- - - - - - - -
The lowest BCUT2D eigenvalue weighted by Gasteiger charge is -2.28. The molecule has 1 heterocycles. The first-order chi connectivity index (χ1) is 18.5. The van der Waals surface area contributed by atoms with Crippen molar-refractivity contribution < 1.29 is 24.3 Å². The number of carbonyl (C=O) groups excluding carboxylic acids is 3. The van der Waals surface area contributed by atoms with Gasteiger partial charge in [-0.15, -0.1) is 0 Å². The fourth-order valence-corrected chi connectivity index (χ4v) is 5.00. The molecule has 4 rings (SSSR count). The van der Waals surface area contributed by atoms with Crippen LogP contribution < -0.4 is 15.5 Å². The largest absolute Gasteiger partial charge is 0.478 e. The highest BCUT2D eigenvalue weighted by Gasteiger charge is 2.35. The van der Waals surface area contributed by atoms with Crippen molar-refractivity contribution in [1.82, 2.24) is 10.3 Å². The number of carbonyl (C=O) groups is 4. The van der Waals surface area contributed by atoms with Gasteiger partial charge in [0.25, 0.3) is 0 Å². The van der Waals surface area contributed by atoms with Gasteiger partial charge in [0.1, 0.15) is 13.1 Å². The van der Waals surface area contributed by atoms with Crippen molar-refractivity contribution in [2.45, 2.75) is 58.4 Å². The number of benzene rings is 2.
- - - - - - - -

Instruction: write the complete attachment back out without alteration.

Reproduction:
The lowest BCUT2D eigenvalue weighted by Gasteiger charge is -2.28. The molecule has 1 heterocycles. The first-order chi connectivity index (χ1) is 18.5. The van der Waals surface area contributed by atoms with Crippen molar-refractivity contribution < 1.29 is 24.3 Å². The number of carbonyl (C=O) groups excluding carboxylic acids is 3. The van der Waals surface area contributed by atoms with Gasteiger partial charge in [-0.15, -0.1) is 0 Å². The fourth-order valence-corrected chi connectivity index (χ4v) is 5.00. The molecule has 4 rings (SSSR count). The van der Waals surface area contributed by atoms with Crippen LogP contribution < -0.4 is 15.5 Å². The largest absolute Gasteiger partial charge is 0.478 e. The highest BCUT2D eigenvalue weighted by Gasteiger charge is 2.35. The van der Waals surface area contributed by atoms with Crippen molar-refractivity contribution in [1.82, 2.24) is 10.3 Å². The number of carbonyl (C=O) groups is 4. The van der Waals surface area contributed by atoms with Gasteiger partial charge in [0.25, 0.3) is 0 Å². The van der Waals surface area contributed by atoms with Gasteiger partial charge in [0.1, 0.15) is 13.1 Å². The van der Waals surface area contributed by atoms with Crippen molar-refractivity contribution in [2.45, 2.75) is 58.4 Å². The number of benzene rings is 2.